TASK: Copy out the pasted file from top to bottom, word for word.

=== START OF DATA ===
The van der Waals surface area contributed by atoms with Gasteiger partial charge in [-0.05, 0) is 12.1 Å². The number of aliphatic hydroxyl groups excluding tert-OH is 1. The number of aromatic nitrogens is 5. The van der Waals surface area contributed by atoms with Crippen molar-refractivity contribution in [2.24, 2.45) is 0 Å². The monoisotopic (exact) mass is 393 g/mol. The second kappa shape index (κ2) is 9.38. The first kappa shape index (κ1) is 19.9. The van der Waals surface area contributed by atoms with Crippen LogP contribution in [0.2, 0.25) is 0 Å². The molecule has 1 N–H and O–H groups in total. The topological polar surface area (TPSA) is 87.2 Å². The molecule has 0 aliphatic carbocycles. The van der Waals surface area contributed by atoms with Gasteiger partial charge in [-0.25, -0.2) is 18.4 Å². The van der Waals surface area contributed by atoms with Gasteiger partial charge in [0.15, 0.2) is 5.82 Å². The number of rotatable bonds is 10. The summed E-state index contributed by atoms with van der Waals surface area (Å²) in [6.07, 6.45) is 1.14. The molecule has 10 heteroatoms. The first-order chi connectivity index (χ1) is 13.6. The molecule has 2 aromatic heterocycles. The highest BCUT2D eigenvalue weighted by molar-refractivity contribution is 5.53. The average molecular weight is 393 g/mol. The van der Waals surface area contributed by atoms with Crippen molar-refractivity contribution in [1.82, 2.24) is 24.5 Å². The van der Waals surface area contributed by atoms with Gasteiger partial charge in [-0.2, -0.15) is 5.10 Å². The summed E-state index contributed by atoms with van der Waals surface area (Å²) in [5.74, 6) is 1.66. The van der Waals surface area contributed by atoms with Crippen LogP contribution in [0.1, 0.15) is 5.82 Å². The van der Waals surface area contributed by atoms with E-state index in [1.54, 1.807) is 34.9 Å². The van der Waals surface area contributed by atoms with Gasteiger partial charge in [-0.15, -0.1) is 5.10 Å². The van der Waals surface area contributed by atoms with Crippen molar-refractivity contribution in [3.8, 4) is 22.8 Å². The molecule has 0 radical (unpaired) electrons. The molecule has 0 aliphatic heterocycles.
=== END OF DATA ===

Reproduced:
The van der Waals surface area contributed by atoms with Gasteiger partial charge in [-0.05, 0) is 12.1 Å². The number of aliphatic hydroxyl groups excluding tert-OH is 1. The number of aromatic nitrogens is 5. The van der Waals surface area contributed by atoms with Crippen molar-refractivity contribution in [2.24, 2.45) is 0 Å². The monoisotopic (exact) mass is 393 g/mol. The second kappa shape index (κ2) is 9.38. The first kappa shape index (κ1) is 19.9. The van der Waals surface area contributed by atoms with Crippen LogP contribution in [0.2, 0.25) is 0 Å². The molecule has 1 N–H and O–H groups in total. The topological polar surface area (TPSA) is 87.2 Å². The molecule has 0 aliphatic carbocycles. The van der Waals surface area contributed by atoms with Gasteiger partial charge in [-0.25, -0.2) is 18.4 Å². The van der Waals surface area contributed by atoms with Gasteiger partial charge in [0.15, 0.2) is 5.82 Å². The number of rotatable bonds is 10. The summed E-state index contributed by atoms with van der Waals surface area (Å²) in [6.07, 6.45) is 1.14. The molecule has 10 heteroatoms. The first-order chi connectivity index (χ1) is 13.6. The molecule has 2 aromatic heterocycles. The highest BCUT2D eigenvalue weighted by molar-refractivity contribution is 5.53. The average molecular weight is 393 g/mol. The van der Waals surface area contributed by atoms with Crippen molar-refractivity contribution in [1.82, 2.24) is 24.5 Å². The van der Waals surface area contributed by atoms with Gasteiger partial charge in [-0.2, -0.15) is 5.10 Å². The summed E-state index contributed by atoms with van der Waals surface area (Å²) in [5.74, 6) is 1.66. The van der Waals surface area contributed by atoms with Crippen LogP contribution in [0.1, 0.15) is 5.82 Å². The van der Waals surface area contributed by atoms with E-state index in [1.54, 1.807) is 34.9 Å². The van der Waals surface area contributed by atoms with Gasteiger partial charge in [-0.15, -0.1) is 5.10 Å². The van der Waals surface area contributed by atoms with Crippen molar-refractivity contribution in [3.8, 4) is 22.8 Å². The molecule has 0 radical (unpaired) electrons. The molecule has 0 aliphatic heterocycles.